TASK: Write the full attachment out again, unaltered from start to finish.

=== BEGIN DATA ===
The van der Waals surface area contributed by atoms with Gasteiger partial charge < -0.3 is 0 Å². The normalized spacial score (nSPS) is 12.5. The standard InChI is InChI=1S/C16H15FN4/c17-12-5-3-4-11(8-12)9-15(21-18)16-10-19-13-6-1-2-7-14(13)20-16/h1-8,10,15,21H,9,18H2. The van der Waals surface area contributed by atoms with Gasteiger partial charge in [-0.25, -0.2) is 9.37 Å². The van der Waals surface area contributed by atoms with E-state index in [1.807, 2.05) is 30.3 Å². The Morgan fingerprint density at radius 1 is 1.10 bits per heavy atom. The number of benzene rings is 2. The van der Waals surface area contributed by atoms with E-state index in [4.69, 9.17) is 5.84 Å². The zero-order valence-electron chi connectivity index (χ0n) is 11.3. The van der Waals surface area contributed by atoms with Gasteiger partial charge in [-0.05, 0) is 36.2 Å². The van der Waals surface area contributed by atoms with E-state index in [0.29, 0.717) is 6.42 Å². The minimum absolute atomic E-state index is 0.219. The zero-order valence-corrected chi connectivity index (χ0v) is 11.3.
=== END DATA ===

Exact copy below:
The van der Waals surface area contributed by atoms with Gasteiger partial charge < -0.3 is 0 Å². The normalized spacial score (nSPS) is 12.5. The standard InChI is InChI=1S/C16H15FN4/c17-12-5-3-4-11(8-12)9-15(21-18)16-10-19-13-6-1-2-7-14(13)20-16/h1-8,10,15,21H,9,18H2. The van der Waals surface area contributed by atoms with Gasteiger partial charge in [-0.25, -0.2) is 9.37 Å². The van der Waals surface area contributed by atoms with E-state index in [1.807, 2.05) is 30.3 Å². The Morgan fingerprint density at radius 1 is 1.10 bits per heavy atom. The number of benzene rings is 2. The van der Waals surface area contributed by atoms with E-state index in [4.69, 9.17) is 5.84 Å². The zero-order valence-electron chi connectivity index (χ0n) is 11.3. The van der Waals surface area contributed by atoms with Gasteiger partial charge in [-0.05, 0) is 36.2 Å². The van der Waals surface area contributed by atoms with E-state index in [0.29, 0.717) is 6.42 Å². The minimum absolute atomic E-state index is 0.219. The zero-order valence-corrected chi connectivity index (χ0v) is 11.3.